Empowering young people on World Youth Skills Day

World Youth Skills Day (WYSD) has been observed as an official UN Day on 15 July since 2015. UNESCO – UNEVOC join their forces and resources to raise awareness about the importance of skilled work, technical and vocational training.

World Youth Skills Day Infographic Source: UNEVOC – UNESCO https://unevoc.unesco.org/wysd.

We are joining their #SkillsForAll campaign to support the inclusive view that “everyone should have the opportunity to discover and develop their talents”.

1 Why is WYSD an important day?

Unemployment and underemployment among young people aged 15-24 is an issue all over the world. Study the WYSD Infographic for facts and figures below.

On this day we can appreciate the hard work of skilled workers, highlight their achievements, and encourage them to set new objectives. This day is also a good occasion to look at the various aspects of youth skills, what training and education they can receive, and what the reasons are for the high unemployment rates.

In this video, Shyamal Majumdar, Head of the UNESCO-UNEVOC International Centre for Technical and Vocational Education and Training explains what work has been done and what can be achieved through hard work.

Visit this page to find out more about the 2018 campaign ‘Learning and Working: Motivating for Skill Development’. 

3 How are these work skills related to language and literacy skills?

To be able to develop any kind of skills, learners need to have sound literacy and language skills. Their performance during the training process as well as on the job will highly be affected by how well they can communicate and make meaning through various sources and channels. From reading the instruction manual to assemble a desk through learning from multimedia material to learning about metal or wood, and training other workers around them, our learners will need to rely on complex literacy skills, and not just technical skills.

The 2018 OECD definition of Reading Literacy has responded to the social, economical and technological changes in our world, and the 2016 updated framework proposes a new definition of the construct of reading literacy. It is understood as “understanding, using, evaluating, reflecting on and engaging with texts in order to achieve  one’s goals, to develop one’s knowledge and potential, and to participate in society” (OECD, p. 11). Another important aspect of the 2018 PISA reading framework is the inclusion of digital reading literacy skills which enable students to read and interact with digital texts.

In order to understand how these The 2018 PISA understanding of ‘text’ is a crucial step in guiding us towards visual literacy skills. According to this interpretation, text includes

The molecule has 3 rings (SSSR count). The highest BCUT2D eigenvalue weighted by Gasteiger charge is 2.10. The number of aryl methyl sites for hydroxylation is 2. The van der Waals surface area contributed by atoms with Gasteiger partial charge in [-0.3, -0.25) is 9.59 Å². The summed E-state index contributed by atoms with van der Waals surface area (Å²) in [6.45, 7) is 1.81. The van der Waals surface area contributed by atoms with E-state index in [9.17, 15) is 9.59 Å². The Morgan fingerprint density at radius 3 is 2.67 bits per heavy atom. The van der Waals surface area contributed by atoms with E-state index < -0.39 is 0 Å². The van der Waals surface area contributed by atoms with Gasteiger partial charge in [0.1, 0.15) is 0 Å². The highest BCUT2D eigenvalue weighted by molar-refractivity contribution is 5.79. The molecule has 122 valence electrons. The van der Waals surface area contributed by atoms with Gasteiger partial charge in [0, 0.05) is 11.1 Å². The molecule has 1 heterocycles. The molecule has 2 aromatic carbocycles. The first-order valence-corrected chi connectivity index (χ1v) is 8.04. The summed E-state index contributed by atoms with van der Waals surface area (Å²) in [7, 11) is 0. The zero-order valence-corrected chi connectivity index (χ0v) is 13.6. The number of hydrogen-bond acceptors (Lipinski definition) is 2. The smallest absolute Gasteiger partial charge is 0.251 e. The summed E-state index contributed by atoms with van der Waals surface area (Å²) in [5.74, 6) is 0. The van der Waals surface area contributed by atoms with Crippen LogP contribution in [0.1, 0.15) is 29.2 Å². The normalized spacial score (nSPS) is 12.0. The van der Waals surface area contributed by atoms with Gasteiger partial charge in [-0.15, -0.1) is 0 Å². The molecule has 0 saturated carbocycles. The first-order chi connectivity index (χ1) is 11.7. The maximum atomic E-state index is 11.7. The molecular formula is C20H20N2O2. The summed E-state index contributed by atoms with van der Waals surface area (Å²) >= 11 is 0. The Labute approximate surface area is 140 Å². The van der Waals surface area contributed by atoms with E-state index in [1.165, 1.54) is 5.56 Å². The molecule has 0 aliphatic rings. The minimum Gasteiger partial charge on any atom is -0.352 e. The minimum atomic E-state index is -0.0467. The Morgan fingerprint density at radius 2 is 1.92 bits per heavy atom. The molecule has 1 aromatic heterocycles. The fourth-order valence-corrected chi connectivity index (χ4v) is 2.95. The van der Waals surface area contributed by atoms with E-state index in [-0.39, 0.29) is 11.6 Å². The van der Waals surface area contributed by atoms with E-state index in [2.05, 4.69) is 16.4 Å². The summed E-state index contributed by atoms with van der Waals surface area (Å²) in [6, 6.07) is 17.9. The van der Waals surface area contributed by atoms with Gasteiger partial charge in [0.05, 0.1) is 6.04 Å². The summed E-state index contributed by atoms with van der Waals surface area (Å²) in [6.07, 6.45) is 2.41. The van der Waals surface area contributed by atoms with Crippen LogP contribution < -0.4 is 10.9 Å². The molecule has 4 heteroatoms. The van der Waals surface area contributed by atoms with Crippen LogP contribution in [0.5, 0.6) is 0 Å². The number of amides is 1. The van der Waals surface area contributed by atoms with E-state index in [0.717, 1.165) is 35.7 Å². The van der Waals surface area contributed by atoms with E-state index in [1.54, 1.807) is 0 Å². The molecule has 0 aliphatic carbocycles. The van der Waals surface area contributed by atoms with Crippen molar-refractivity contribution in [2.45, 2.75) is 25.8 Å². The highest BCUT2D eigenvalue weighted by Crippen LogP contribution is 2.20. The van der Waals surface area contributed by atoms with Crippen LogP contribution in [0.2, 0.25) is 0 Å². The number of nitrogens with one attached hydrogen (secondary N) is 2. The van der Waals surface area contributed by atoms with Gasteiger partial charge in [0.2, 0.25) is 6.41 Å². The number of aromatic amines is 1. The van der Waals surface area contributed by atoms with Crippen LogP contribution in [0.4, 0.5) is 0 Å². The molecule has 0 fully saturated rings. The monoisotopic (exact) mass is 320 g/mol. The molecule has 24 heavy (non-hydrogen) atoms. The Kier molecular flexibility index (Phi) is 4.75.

“all  language  as  used  in  its  graphic  form:  handwritten, printed  or  screen-based.  In  this  definition,  we  exclude  as  texts  those  purely  aural  language artifacts  such  as  voice  recordings,  as  well  as  film,  TV,  animated  visuals  and  pictures  without words.  Texts  do  include visual  displays  such as  diagrams,  pictures, maps,  tables,  graphs  and comic  strips,  which  include  some  written  language  (for  example,  captions).  These visual texts can exist either independently or they can be embedded in larger texts” (OECD, p. 13).

As language teachers we need to consider working with various types of texts in our classes. Learners receive training and education in any sector through different types of texts. In a language class, the best thing we can do is introduce digital, visual and multimodal texts just as well as written text and see how our students comprehend them.

Check out the Motivating for Skills Development: A Campaign Package, prepared by UNEVOC. You can see how video and written materials can be used to explore a topic.

3 World Youth Skills in the Classroom

We propose that you introduce the topic of world skills in a classroom discussion. Some of your high school students might not consider enrolling in vocational training, and others might not know enough about the diverse jobs other young people do all over the world. Learning about these skills and training opportunities might open new doors in front of many students.

The UNEVOC Campaign Package above can be a good start to explore the opportunities offered by different sectors.

Talk about jobs in the classroom

In our new courses, FOR REAL PLUS (for teens) and STUDIO (for adults), you will find lessons which focus on work, work skills and careers.


  • For Real Plus, pre-intermediate, Unit 9: Work
  • For Real Plus, pre-intermediate, Word skills, Units 9&10: Careers
  • For Real Plus, intermediate, Unit 6: Work
  • For Real Plus, intermediate, Viewing Skills, Unit 6: Work

Unit 6 in For Real Plus Intermediate written by Julia Starr Keddle and Martyn Hobbs. © Helbling Languages


  • Studio, pre-intermediate, Unit 3A: An uncertain future
  • Studio, pre-intermediate, Unit 9B: Work dilemmas
  • Studio, intermediate, 1B: The office
  • Studio, intermediate, 11A: The Cola Wars
  • Studio, intermediate, Language studio: An application letter

Here are three lessons that you can use from two other courses, SURE (for teens) and JETSTREAM (for young adults and adults).

  • SURE, pre-intermediate: Module 4, Nice work
  • SURE, intermediate: Module 6: Part-time jobs and personal growth
  • JETSTREAM, pre-intermediate: Unit 3, Lesson 1: Work and its problems


OECD. (2016). PISA 2018: Draft analytical framework. Paris, France: OECD Publishing. Retrieved from https://www.oecd.org/pisa/data/PISA-2018-draft-frameworks.pdf

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